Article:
Having successfully excavated two 8-11 m diameter blind shafts using Shaft Boring Roadheaders (SBRs) at the BHP-owned Jansen potash project, Herrenknecht is leveraging all the lessons it learnt in Saskatchewan, Canada, to ensure this technology proves to be a “game changer” for the sinking of shafts in soft and medium-hard rock.
Mining contractor DMC Mining Services used two SBRs to excavate the blind shafts at Jansen, with the successful project completion acting as proof of the feasibility and advantages of the Herrenknecht SBR concept for the mining industry, according to the Germany-based company.
In August 2018, the mining industry milestone was achieved with the successful completion of two blind shafts to depths of -975 and -1,005 m, respectively, at the Jansen potash project. For the first time, shafts in the mining business were sunk using only mechanical excavation for this reference project.
Two Herrenknecht SBRs excavated the ground by a partial-face cutting method, using a cutting drum mounted on a telescopic boom. The excavated rock was then conveyed from the bench by an innovative pneumatic mucking system (PNM) and transferred into muck buckets to be hoisted to surface, the company said.
An innovative laser navigation system designed by the Herrenknecht subsidiary, VMT Group, using target units mounted on the SBR and lasers connected to the shaft wall, was used to keep the machines on track.
Herrenknecht, with its experience as a technology leader in mechanised tunnelling, developed the SBR for the mechanised sinking of blind shafts in soft to medium-hard rock. Based on the proven technology of the Herrenknecht Vertical Shaft Sinking Machine (VSM), the SBR offers improved safety performance compared with conventional shaft sinking methods while also achieving higher advance rates, according to the company.
The geological conditions at Jansen, however, were anything but easy. At a depth of around 450 m, the SBR encountered a layer of extremely hard competent rock causing excessive pick wear and low rates of advance. To overcome this and some further hardness challenges, the cutting drum was upgraded to a hard-rock cutting drum and torque output was doubled.
Because an existing high-pressure underground waterway, known as the Blairmore aquifer, posed a risk for water ingress into the shaft, ground freezing was executed temporarily in 2011 by BHP to a depth of approximately 650 m.
A major success in this difficult geology was the use of a mechanical ring erector, which allowed the installation of steel tubbing segments with minimal risk to personnel and a high degree of accuracy, according to Herrenknecht. The steel liner rings were installed through the Blairmore aquifer to assist in the development of a composite steel and concrete watertight liner in both shafts.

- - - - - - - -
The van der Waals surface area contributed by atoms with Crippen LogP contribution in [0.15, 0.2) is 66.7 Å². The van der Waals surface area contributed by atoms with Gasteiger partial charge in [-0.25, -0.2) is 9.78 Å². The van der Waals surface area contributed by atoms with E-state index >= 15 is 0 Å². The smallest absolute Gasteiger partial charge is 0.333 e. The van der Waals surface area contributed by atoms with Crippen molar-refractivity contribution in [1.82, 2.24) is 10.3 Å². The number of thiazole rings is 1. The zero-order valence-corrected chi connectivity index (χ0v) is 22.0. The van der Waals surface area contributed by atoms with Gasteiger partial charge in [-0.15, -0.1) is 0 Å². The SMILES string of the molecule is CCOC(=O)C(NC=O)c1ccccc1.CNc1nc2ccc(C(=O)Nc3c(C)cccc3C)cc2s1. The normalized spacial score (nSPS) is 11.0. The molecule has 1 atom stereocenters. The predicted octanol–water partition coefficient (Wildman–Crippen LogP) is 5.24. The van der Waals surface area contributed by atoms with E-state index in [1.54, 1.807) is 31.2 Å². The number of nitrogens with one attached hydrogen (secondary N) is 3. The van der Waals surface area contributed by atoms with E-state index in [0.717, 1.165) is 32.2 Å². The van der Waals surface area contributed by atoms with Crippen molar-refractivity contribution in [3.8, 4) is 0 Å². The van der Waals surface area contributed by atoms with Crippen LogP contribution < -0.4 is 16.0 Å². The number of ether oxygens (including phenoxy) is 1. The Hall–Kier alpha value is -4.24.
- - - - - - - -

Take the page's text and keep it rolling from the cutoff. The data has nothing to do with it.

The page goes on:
Since the project-specific design changes at Jansen required modifications to the SBRs, Herrenknecht, together with contractor DMC Mining Services, refined the SBR technology over the long term. The result is the second generation of Herrenknecht SBR technology.
As an example, the second generation SBR is equipped with an additional stabilisation level that allows the fixation of the SBR centre pipe on both ends. This ensures a stable transfer of the reaction forces from the cutting process to the shaft wall without movement of the machine – even with fluctuating excavation diameter of 8-11 m, as encountered at the Jansen potash project.
In addition to an improved filter system, a new design of the PNM system was installed in the second-generation machine, which results in a higher degree of separation in the suction tank itself, allowing wet material and even water to be handled.
Martin-Devid Herrenknecht, General Manager Mining at Herrenknecht, said: “The technical development of the second SBR generation is based on the lessons learnt from the Jansen project.” Two SBRs of this generation are currently in operation in Belarus and achieving good performance as a result of the improvements made, Herrenknecht said. “This pioneering approach is certainly a game changer for shaft sinking in soft and medium-hard rock, impacting the whole mining industry,” he said.
After the successful excavation at Jansen, another task was to be managed: the disassembly of the huge machines in the deep shafts. To remove the SBR from the shaft bottom, it was necessary to reduce the weight of the machine from 390 t to 340 t. This was achieved by stripping all components off the SBR that were in the excavation chamber. Both SBRs were safely extracted from the two shafts at the Jansen potash project in May 2019.
The Jansen potash project, located approximately 140 km east of Saskatoon, Saskatchewan, is a BHP-owned future potential potash mine with an expected initial mining output of around 3-4.5 Mt/y with valuable expansion options.